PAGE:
Barham Downs Churches

  • The Rectory
  • The Street, Barham
  • Canterbury
  • Kent
  • CT4 6PA

01227 668190
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God’s work revealed

Jesus' disciples asked him, ‘Rabbi, who sinned, this man or his parents, that he was born blind?’ Jesus answered, ‘Neither this man nor his parents sinned; he was born blind so that God’s works might be revealed in him. We must work the works of him who sent me while it is day.  [John 2:2-4]

To the twenty-first century reader this reading in John’s gospel may appear to be troubling. It would seem that the disciples of Jesus believed that those born with disabilities were the result of the sins of their parents or even grandparents. This stark belief was grounded by their religious upbringing where the laws of Moses makes clear the penalty for not following God, especially if they had not properly worshipped as decreed in the first of the Ten Commandments (Exodus 20:5) with punishment metered out even to the fourth generation.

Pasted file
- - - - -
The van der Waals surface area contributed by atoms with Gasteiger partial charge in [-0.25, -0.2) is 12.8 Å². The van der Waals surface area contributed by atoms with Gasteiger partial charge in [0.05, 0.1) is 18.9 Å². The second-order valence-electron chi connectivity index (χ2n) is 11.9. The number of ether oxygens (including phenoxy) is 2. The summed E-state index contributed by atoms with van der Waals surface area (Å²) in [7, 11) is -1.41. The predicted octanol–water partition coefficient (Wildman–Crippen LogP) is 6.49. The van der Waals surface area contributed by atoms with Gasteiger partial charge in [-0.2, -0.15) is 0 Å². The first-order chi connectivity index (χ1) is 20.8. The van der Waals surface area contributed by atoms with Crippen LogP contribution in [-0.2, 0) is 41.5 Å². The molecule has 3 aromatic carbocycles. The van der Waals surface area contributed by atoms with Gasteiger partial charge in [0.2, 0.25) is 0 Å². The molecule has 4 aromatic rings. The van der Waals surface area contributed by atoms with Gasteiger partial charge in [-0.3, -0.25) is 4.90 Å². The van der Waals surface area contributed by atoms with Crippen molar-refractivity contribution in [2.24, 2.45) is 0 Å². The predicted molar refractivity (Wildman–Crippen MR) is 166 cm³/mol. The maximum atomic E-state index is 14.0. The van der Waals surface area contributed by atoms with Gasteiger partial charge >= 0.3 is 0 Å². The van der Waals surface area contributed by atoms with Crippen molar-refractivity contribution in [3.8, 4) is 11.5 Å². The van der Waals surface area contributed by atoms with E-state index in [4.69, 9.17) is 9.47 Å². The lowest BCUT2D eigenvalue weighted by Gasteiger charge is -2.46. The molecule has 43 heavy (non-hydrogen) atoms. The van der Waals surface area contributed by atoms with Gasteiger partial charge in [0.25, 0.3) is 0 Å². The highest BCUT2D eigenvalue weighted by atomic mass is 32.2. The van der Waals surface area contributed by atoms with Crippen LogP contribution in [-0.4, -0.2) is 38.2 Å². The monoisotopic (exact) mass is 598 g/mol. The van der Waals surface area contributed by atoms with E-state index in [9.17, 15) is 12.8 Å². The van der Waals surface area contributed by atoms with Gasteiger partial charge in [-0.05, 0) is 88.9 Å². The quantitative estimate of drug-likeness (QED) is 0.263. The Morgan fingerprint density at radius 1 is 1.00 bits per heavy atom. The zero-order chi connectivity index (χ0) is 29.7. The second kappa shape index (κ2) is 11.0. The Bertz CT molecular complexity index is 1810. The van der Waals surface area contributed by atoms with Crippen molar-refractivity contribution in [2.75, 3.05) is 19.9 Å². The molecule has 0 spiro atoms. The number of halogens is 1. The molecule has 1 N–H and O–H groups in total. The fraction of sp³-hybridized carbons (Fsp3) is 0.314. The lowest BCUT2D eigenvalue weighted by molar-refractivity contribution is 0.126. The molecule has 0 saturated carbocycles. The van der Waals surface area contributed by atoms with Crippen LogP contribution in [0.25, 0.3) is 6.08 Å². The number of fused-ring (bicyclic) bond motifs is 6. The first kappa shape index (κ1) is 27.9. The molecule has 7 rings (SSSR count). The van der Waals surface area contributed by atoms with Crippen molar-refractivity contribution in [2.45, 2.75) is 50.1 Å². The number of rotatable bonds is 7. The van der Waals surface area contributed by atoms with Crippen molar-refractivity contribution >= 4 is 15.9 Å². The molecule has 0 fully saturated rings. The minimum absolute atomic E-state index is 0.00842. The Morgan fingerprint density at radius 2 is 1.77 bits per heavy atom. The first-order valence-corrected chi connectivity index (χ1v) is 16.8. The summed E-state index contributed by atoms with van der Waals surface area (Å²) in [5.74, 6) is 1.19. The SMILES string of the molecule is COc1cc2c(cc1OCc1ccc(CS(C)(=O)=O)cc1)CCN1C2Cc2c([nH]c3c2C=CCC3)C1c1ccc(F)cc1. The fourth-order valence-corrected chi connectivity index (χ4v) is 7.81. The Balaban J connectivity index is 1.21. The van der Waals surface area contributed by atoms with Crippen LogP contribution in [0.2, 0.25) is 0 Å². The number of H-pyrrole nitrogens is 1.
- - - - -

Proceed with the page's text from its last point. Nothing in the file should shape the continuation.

Jesus makes clear in his ministry that he does not share his disciples’ outlook but instead God had sent him to be a reminder of the Divine presence no matter our physical or spiritual condition. To follow these normative laws without applying unconditional love misses the point of God’s involvement in the world. Jesus’ mission has a sense of urgency in completing it while it is still ‘day’, and the ‘day’ continues to be entrusted upon all of us to work and live with those in our communities who may be blind or have other physical and learning disabilities.

Having recently spent a day at the Fifth Trust in the Elham Valley Vineyard, and at Greenbanks Skills Centre, with students who have learning difficulties, I came away with the sheer joy of being in their presence. I was very much welcomed and they were keen to show their talents whether it was gardening, art and woodwork, and through this I realised that their way of life is not too dissimilar to the monastic communities of the pre-Reformation era of (partly) self-sustenance, but also selling their goods to the local community and in living among us. I was the ‘privileged one’ listening to their conversations; their hopes and aspirations. To me it was the Fifth Trust students teaching me that they were busy revealing their fruits of production while there is still ‘day’, and from whom we have a lot to learn standing in the place of the disciples.

Rev’d Stefan   (aka RevT)